The US government started preparing for Hurricane Harvey days before it actually hit. That helped us personally and a lot of other people we know.
The University of Texas Medical Branch, where I am a PhD student and my husband is a cardiologist, was sending us updates twice a day. Our apartment complex put out flyers, giving us a checklist of what we needed to take if we were leaving. There were government broadcasts too telling us what to do. The Federal Emergency Management Agency has an app that keeps updating us about what’s happening. This place has seen a lot of floods, some that have been very bad and some less severe. They were constantly informing us even before it hit that it is going to be a big storm.
We live on Galveston Island, which is 50 miles south-east of Houston. That’s where Hurricane Ike hit in 2008. There is one main highway connecting us to the mainland. We were living in Houston initially and we moved to Galveston Island a couple of months ago.
The hurricane hit Rockfort in Texas a little south of us, but we experienced heavy rains. Once they knew that was happening, the government evacuated a lot of people, mainly those in need of medical care and infants. They issued a lot of information on the evacuations, where they expected it to rain heavily, etc. Some places on our island witnessed mandatory evacuation, because they did not have protection.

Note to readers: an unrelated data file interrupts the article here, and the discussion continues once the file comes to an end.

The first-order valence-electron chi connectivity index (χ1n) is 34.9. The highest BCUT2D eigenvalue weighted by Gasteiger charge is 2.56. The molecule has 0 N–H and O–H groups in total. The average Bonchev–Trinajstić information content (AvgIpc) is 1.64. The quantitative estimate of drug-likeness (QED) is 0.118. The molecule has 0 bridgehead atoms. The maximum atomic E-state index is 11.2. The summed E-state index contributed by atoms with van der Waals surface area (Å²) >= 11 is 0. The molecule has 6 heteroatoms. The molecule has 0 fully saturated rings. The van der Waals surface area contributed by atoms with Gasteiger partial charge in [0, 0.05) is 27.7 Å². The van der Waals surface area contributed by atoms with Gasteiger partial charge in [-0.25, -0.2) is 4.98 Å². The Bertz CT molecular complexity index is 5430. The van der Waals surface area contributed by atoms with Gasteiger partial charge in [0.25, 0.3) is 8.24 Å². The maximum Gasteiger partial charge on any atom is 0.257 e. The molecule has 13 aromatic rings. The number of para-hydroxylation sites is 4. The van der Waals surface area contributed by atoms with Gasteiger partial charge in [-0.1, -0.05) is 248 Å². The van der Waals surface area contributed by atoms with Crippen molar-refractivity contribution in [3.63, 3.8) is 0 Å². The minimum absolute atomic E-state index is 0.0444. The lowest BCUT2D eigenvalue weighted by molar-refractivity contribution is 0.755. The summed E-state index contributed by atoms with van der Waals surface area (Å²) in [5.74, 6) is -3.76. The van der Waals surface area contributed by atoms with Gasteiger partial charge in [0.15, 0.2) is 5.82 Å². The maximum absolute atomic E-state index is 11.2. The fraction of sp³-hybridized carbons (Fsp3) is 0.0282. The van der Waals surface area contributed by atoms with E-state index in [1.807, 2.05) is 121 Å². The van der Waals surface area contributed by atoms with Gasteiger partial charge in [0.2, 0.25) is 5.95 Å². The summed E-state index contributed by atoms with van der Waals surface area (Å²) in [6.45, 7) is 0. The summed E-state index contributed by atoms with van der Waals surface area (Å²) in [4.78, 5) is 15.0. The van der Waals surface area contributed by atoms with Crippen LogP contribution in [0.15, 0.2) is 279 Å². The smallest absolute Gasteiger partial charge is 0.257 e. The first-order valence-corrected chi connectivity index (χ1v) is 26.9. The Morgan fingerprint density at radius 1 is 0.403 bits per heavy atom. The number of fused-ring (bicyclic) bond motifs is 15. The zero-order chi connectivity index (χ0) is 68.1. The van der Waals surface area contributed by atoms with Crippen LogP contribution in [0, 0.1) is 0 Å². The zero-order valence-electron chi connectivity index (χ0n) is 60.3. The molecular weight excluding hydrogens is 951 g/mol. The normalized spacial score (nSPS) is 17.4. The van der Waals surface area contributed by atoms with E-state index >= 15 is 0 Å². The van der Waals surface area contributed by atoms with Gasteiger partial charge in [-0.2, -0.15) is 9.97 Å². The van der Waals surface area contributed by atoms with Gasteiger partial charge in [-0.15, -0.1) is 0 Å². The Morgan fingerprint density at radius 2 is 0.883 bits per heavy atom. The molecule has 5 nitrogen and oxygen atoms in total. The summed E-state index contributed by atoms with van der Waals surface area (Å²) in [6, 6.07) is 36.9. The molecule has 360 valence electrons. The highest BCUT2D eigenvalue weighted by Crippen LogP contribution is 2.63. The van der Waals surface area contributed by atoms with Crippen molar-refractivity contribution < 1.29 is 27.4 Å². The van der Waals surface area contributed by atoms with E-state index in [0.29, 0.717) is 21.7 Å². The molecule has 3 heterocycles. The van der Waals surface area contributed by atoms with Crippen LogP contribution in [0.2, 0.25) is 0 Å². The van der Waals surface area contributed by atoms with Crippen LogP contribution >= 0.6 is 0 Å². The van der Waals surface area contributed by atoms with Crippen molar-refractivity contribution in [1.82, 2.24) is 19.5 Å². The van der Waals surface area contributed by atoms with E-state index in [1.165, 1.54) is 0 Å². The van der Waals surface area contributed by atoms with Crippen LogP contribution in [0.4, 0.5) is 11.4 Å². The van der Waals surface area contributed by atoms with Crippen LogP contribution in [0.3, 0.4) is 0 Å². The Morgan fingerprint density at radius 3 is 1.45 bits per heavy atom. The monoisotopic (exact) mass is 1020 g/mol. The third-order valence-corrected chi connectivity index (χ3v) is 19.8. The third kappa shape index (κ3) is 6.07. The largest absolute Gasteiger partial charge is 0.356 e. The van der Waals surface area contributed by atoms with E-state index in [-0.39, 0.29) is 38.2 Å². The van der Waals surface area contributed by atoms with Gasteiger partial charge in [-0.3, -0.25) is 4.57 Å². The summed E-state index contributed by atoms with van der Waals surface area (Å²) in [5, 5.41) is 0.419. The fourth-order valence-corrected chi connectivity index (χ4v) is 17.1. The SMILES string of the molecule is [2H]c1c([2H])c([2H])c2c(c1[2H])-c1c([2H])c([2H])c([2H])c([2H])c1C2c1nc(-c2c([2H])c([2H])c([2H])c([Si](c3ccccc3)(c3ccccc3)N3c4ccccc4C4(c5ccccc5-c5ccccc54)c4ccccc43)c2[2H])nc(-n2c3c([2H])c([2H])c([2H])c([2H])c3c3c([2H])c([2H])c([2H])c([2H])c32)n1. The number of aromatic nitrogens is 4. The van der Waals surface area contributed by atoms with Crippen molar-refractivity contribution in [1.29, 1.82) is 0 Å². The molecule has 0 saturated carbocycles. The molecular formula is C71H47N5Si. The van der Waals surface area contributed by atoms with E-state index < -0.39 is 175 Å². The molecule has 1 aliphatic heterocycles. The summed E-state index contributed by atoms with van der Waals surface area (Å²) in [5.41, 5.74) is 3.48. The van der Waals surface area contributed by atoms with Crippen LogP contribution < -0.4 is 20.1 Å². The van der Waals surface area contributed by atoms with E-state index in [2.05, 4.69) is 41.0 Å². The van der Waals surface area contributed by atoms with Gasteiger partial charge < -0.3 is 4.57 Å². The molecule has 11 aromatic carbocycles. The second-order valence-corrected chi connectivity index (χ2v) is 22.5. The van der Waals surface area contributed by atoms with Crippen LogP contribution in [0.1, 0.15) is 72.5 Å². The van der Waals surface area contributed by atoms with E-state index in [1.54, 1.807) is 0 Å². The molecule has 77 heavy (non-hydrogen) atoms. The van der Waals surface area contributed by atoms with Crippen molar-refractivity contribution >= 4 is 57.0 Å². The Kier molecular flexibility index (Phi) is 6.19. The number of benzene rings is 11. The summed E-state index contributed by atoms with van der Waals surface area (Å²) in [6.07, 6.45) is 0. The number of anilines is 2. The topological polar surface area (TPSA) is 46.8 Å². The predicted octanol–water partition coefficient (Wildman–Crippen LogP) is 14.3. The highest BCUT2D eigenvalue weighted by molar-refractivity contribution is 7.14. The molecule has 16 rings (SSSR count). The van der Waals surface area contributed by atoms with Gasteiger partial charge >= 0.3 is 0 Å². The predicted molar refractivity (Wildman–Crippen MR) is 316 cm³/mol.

We were also keeping track of the situation and made a last-minute decision to move to mainland Houston Friday. It was predicted that the winds would be strong and we did not know how our apartment would hold in the wind. The night we went to the mainland, there was thunder, wind and extremely heavy rain. Saturday, we moved back before the roads started flooding. The rain stopped for a while early Saturday and we knew there was going to be more rain and less wind. We knew the roads were going to be blocked. There was one main road back home and if that got flooded, we would be stranded. We knew Houston was going to get pounded the most. The government kept posting Facebook and Twitter updates. Even as we were going back home, we knew which roads were flooded. That proved to be a good decision. Our old apartment in Houston was flooded.
What struck me was we were more aware of what was going to happen and had a chance to do something about it. Everyone — right from the government to our university — issued warnings way ahead of time and their predictions were more or less accurate. We were all prepared mentally and that really helped. (The author is doing her PhD in Houston)